The employees of affected employers are eligible to apply to the California Employment Development Department for benefits. A determination is then made as to whether the applicant is both a "covered" and an "affected" employee, pursuant to §§ 201(10) and 201(11), respectively. An employee is considered "affected" if he was totally or partially laid off by an affected employer between May 31, 1977 and September 30, 1980. An employee is "deemed adversely affected as of the date of the employee's layoff, downgrading, or termination." § 201(11).
An applicant who has completed at least five years of creditable service2 on the date of becoming an affected employee, is considered long-service. Long-service employees are entitled to weekly layoff and vacation replacement benefits when they are partially or totally laid off. § 205(b). They may also qualify for severance payments if they are totally laid off. § 208(a). If the applicant has completed less than five years of creditable service as of the date of becoming affected, he is considered a short-service employee and subject to the provisions of § 209.3 Short-service employees are ineligible for weekly layoff and vacation replacement benefits. However, they are eligible for retraining and, if totally laid off, are entitled to severance payments. §§ 208(a), 209(b).
Appeal lies from the Employment Development Department to the California Unemployment Insurance Appeals Board and to the Secretary of Labor. Where two or more statutory interpretations would be reasonable, the Secretary " shall adopt and apply that construction which is most favorable to employees." § 213(f). The decision of the Secretary is reviewable in this Court under the terms of 19 U.S.C. § 2322, repealed Nov. 1, 1980.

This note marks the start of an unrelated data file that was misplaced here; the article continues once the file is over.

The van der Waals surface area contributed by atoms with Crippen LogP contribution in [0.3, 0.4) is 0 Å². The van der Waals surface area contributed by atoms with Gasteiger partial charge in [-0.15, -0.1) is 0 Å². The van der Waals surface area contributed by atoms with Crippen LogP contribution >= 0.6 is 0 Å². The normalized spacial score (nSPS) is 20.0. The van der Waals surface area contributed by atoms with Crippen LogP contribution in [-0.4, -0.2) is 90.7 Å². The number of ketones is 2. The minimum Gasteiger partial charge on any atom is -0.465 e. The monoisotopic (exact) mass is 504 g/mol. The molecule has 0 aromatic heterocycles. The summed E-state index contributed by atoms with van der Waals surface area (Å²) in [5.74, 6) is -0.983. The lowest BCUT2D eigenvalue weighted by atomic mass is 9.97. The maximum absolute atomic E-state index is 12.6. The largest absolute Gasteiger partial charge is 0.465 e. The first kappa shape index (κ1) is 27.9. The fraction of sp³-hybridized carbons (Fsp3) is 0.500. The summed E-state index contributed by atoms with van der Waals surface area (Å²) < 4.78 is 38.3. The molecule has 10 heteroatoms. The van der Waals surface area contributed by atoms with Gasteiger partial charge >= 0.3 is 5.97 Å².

On February 6, 1973, Lanning was hired by the Louisiana-Pacific Corporation, an "affected employer" within the meaning of the Act. On June 2, 1977, he was informed that his position as a log scaler would no longer exist and he sought another position with the same company and was hired as an engineering assistant. The rate of pay for an engineering assistant was approximately $1.69 an hour less than that for a log scaler. Lanning has worked primarily in the engineering department since that time and on February 6, 1978, had completed five years of service with the company. On April 13, 1978, Lanning applied for benefits under the Redwood Act because he had been downgraded and thereby partially laid off in 1977. However, since he had completed five years of creditable service by the time of his application he claimed to be a "long-service employee" and requested full, long-service benefits. The Employment Development Department issued a Notice of Determination denying weekly layoff benefits on the ground that Lanning was a short-service employee at the time he became affected. The decision was upheld both by an Administrative Law Judge of the Unemployment Insurance Appeals Board and the Secretary of Labor. On this appeal Lanning challenges the Secretary's application of the statute to him.